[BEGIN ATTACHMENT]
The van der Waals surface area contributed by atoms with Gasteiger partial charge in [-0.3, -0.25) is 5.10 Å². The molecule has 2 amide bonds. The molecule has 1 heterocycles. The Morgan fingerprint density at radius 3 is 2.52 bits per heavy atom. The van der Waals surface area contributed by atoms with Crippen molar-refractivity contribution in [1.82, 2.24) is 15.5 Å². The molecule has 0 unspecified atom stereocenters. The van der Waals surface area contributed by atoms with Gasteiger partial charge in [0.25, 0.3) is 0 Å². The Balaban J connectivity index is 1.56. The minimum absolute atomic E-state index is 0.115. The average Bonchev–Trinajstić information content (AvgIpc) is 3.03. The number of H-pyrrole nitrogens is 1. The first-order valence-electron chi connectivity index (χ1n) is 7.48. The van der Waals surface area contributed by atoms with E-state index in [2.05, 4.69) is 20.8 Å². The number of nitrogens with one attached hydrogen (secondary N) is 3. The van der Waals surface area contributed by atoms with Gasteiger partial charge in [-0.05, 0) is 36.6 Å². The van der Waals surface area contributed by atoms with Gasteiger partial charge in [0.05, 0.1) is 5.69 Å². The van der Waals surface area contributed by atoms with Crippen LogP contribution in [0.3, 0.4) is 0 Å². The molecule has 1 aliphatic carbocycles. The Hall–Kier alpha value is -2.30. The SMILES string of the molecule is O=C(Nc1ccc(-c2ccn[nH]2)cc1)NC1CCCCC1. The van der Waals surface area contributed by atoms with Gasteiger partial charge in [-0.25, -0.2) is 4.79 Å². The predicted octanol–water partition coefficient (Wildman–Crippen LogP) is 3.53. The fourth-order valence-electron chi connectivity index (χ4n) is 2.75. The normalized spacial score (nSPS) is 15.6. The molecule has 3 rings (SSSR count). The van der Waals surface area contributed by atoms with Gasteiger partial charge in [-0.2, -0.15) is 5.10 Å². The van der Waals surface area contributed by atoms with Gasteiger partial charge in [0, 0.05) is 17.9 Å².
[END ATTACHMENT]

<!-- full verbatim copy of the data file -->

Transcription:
The van der Waals surface area contributed by atoms with Gasteiger partial charge in [-0.3, -0.25) is 5.10 Å². The molecule has 2 amide bonds. The molecule has 1 heterocycles. The Morgan fingerprint density at radius 3 is 2.52 bits per heavy atom. The van der Waals surface area contributed by atoms with Crippen molar-refractivity contribution in [1.82, 2.24) is 15.5 Å². The molecule has 0 unspecified atom stereocenters. The van der Waals surface area contributed by atoms with Gasteiger partial charge in [0.25, 0.3) is 0 Å². The Balaban J connectivity index is 1.56. The minimum absolute atomic E-state index is 0.115. The average Bonchev–Trinajstić information content (AvgIpc) is 3.03. The number of H-pyrrole nitrogens is 1. The first-order valence-electron chi connectivity index (χ1n) is 7.48. The van der Waals surface area contributed by atoms with E-state index in [2.05, 4.69) is 20.8 Å². The number of nitrogens with one attached hydrogen (secondary N) is 3. The van der Waals surface area contributed by atoms with Gasteiger partial charge in [-0.05, 0) is 36.6 Å². The van der Waals surface area contributed by atoms with Gasteiger partial charge in [0.05, 0.1) is 5.69 Å². The van der Waals surface area contributed by atoms with Crippen LogP contribution in [0.3, 0.4) is 0 Å². The molecule has 1 aliphatic carbocycles. The Hall–Kier alpha value is -2.30. The SMILES string of the molecule is O=C(Nc1ccc(-c2ccn[nH]2)cc1)NC1CCCCC1. The van der Waals surface area contributed by atoms with Gasteiger partial charge in [-0.25, -0.2) is 4.79 Å². The predicted octanol–water partition coefficient (Wildman–Crippen LogP) is 3.53. The fourth-order valence-electron chi connectivity index (χ4n) is 2.75. The normalized spacial score (nSPS) is 15.6. The molecule has 3 rings (SSSR count). The van der Waals surface area contributed by atoms with Gasteiger partial charge in [-0.2, -0.15) is 5.10 Å². The van der Waals surface area contributed by atoms with Gasteiger partial charge in [0, 0.05) is 17.9 Å².